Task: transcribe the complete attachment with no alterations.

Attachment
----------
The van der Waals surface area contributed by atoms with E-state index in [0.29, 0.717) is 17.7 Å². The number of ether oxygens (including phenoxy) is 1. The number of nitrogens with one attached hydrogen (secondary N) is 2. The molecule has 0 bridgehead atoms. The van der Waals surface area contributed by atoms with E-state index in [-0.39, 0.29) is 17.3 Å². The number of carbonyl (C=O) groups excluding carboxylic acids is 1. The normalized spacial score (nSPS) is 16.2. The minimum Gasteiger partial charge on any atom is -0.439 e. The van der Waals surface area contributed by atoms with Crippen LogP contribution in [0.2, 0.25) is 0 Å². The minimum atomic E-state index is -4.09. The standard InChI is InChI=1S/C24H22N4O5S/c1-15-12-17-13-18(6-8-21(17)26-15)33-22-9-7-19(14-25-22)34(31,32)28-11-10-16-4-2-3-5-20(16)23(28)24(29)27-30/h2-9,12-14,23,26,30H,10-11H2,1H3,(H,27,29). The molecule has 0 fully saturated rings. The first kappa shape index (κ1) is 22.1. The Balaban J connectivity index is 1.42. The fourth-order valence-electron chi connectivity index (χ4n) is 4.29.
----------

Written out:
The van der Waals surface area contributed by atoms with E-state index in [0.29, 0.717) is 17.7 Å². The number of ether oxygens (including phenoxy) is 1. The number of nitrogens with one attached hydrogen (secondary N) is 2. The molecule has 0 bridgehead atoms. The van der Waals surface area contributed by atoms with E-state index in [-0.39, 0.29) is 17.3 Å². The number of carbonyl (C=O) groups excluding carboxylic acids is 1. The normalized spacial score (nSPS) is 16.2. The minimum Gasteiger partial charge on any atom is -0.439 e. The van der Waals surface area contributed by atoms with Crippen LogP contribution in [0.2, 0.25) is 0 Å². The minimum atomic E-state index is -4.09. The standard InChI is InChI=1S/C24H22N4O5S/c1-15-12-17-13-18(6-8-21(17)26-15)33-22-9-7-19(14-25-22)34(31,32)28-11-10-16-4-2-3-5-20(16)23(28)24(29)27-30/h2-9,12-14,23,26,30H,10-11H2,1H3,(H,27,29). The molecule has 0 fully saturated rings. The first kappa shape index (κ1) is 22.1. The Balaban J connectivity index is 1.42. The fourth-order valence-electron chi connectivity index (χ4n) is 4.29.